Some dates are etched in the human mind. Earlier this week’s December 7, of course, is one such date. June 6, 1944 is another. For China, October 1, 1949 and June 4, 1989, come to mind. Now, April 6, 2021 will take its place in history…well, for us, at least. That’s the day our book, Challenging China: Smart Strategies for Dealing with China in the Xi Jinping Era will be released. But it is now available for pre-order at all your usual online booksellers, including these:
In an obscure section of the International Need to Know readership agreement, in tiny print, is a clause committing you to at the least click on the links above and at best pre-order a copy of the book. You may disagree with this clause but by reading this e-newsletter over the years you have made that legal commitment. Don’t complain to us, contact the lawyers who drew up this devious contract.
But don’t just buy Challenging China because of conniving legal language. China is one of the four most important issues in the world* and a challenge we all need to understand and grapple with. Our book will help you do just that. And it’s written in the fun, engaging way of International Need to Know. We guarantee you will smile at least once while reading the book or your money—wait, our publisher tells us we can’t do that. But if you don’t smile at least once we guarantee we’ll get a beer with you and you can harangue us about the book to your petty heart’s content. But we don’t think you will. We think you’ll enjoy reading the only book about a more authoritarian, more expansionist China and how to deal with it that references Dolly Parton, K-pop, the movie, Die Hard, LeBron James and Bruce Springsteen.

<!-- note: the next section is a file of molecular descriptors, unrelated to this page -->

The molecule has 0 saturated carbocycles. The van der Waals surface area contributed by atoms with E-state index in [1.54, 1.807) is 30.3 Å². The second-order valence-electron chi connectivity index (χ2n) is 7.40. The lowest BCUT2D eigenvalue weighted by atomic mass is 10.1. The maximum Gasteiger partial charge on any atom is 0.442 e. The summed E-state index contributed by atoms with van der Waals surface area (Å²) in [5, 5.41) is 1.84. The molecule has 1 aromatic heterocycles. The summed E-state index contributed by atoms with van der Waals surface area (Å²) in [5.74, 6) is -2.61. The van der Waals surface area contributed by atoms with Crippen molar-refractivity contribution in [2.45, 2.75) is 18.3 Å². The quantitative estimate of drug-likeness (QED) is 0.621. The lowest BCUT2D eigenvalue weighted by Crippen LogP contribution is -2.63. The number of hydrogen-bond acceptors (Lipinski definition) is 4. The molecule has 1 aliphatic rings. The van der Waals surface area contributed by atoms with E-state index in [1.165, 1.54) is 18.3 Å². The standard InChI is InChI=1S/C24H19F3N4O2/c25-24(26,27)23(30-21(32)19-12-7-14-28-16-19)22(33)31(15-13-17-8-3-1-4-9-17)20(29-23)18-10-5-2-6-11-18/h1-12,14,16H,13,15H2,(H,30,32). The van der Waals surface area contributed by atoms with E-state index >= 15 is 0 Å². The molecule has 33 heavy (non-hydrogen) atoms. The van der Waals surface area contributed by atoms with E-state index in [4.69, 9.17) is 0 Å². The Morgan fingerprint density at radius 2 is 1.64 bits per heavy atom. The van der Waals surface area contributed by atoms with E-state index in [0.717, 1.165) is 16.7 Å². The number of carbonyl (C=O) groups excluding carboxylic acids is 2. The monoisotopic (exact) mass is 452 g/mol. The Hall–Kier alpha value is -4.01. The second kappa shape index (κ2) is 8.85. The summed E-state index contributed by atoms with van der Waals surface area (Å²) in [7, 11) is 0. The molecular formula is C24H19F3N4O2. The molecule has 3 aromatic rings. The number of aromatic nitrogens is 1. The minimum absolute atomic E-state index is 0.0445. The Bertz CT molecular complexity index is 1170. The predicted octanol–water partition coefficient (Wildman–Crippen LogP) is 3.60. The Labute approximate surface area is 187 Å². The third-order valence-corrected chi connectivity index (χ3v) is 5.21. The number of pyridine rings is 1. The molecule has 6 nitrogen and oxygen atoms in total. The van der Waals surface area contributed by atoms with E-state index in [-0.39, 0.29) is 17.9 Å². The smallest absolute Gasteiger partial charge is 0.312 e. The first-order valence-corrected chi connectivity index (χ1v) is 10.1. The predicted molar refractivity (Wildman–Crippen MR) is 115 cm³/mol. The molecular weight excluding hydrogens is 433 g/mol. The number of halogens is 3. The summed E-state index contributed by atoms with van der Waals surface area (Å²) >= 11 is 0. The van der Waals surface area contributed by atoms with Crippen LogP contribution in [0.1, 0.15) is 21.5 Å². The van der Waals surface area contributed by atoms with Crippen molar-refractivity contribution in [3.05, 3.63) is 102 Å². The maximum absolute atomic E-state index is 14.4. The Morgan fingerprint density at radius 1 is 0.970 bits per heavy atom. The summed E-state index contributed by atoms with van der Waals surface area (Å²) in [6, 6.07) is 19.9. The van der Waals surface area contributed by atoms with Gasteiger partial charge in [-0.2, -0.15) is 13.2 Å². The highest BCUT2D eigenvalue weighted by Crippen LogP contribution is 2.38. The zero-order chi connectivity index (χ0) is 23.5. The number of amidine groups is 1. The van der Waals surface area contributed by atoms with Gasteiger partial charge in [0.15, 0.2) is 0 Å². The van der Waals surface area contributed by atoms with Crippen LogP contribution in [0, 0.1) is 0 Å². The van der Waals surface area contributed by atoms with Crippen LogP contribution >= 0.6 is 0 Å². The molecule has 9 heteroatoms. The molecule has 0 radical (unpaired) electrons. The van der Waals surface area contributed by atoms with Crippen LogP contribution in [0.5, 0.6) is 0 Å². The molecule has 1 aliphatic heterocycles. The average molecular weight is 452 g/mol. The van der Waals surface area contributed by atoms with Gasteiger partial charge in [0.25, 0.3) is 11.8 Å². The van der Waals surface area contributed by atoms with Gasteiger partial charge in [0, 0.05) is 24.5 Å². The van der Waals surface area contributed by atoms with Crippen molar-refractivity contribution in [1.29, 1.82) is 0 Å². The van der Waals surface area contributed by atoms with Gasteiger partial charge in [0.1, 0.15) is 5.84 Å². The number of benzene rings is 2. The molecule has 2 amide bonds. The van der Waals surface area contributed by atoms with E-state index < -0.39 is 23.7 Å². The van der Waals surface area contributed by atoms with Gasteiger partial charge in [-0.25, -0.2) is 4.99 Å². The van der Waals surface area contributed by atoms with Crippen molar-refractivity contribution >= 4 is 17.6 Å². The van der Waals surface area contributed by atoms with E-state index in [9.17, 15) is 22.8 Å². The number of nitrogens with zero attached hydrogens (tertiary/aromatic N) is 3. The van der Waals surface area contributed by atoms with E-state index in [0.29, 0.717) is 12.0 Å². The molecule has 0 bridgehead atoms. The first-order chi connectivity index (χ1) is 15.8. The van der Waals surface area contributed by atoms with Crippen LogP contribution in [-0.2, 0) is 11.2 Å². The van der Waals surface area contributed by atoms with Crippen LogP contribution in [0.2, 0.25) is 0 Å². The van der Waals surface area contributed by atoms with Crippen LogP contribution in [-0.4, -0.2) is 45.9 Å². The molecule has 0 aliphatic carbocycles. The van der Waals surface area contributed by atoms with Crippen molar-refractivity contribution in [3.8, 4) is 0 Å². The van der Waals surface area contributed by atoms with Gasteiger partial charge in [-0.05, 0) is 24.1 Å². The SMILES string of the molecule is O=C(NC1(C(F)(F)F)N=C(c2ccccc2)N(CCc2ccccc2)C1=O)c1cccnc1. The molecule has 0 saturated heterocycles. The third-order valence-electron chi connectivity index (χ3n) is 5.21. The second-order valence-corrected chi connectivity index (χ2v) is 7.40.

So as you click on the above links, we tell you who trusts people the most, the strange case of “love jihad” in India, and China Corner captures China’s record CO2 emissions. It’s this week’s International Need to Know, the only newsletter providing crucial international data and information written by the author of Challenging China.
*Pre-order the book and show me a screenshot and we’ll tell you what the other three are.
Without further ado, here’s what you need to know.
Who Do You Trust?
If our Facebook feed is any indication*, many of our friends have a high disdain for large percentages of their fellow humans, thinking they are all dumber than they are. They appear to exhibit little trust in the people they share this world with. In general, societies where people trust each other are more successful societies. So where is trust a common trait? In a recent survey of 14 advanced economies, Pew Global gauged which populations have the highest percentage of people who say that “most people can be trusted” or alternatively assert “most people cannot be trusted.” The remarkably successful country, Denmark, which last week we noted has high levels of economic mobility, tops this survey with 86 percent saying most people can be trusted. The Netherlands was second most trusting followed by Sweden and Canada. Italians were least trusting of the 14 countries surveyed followed by French, Spanish and South Koreans. Interestingly and worrisomely, young people in most of these countries trust others far less than other older people do. According to Pew: “The divide is most pronounced in Sweden, where 53% of adults under 30 trust other people, compared with 77% of those ages 50 and up. There also are significant gaps between younger and older people in Australia, Japan, the UK, Canada, South Korea, the U.S., Denmark and the Netherlands.” Is this because of social media? Economic prospects? Younger people are in general less trusting? Maybe they don’t trust people over 50? We ask, and trust you to answer.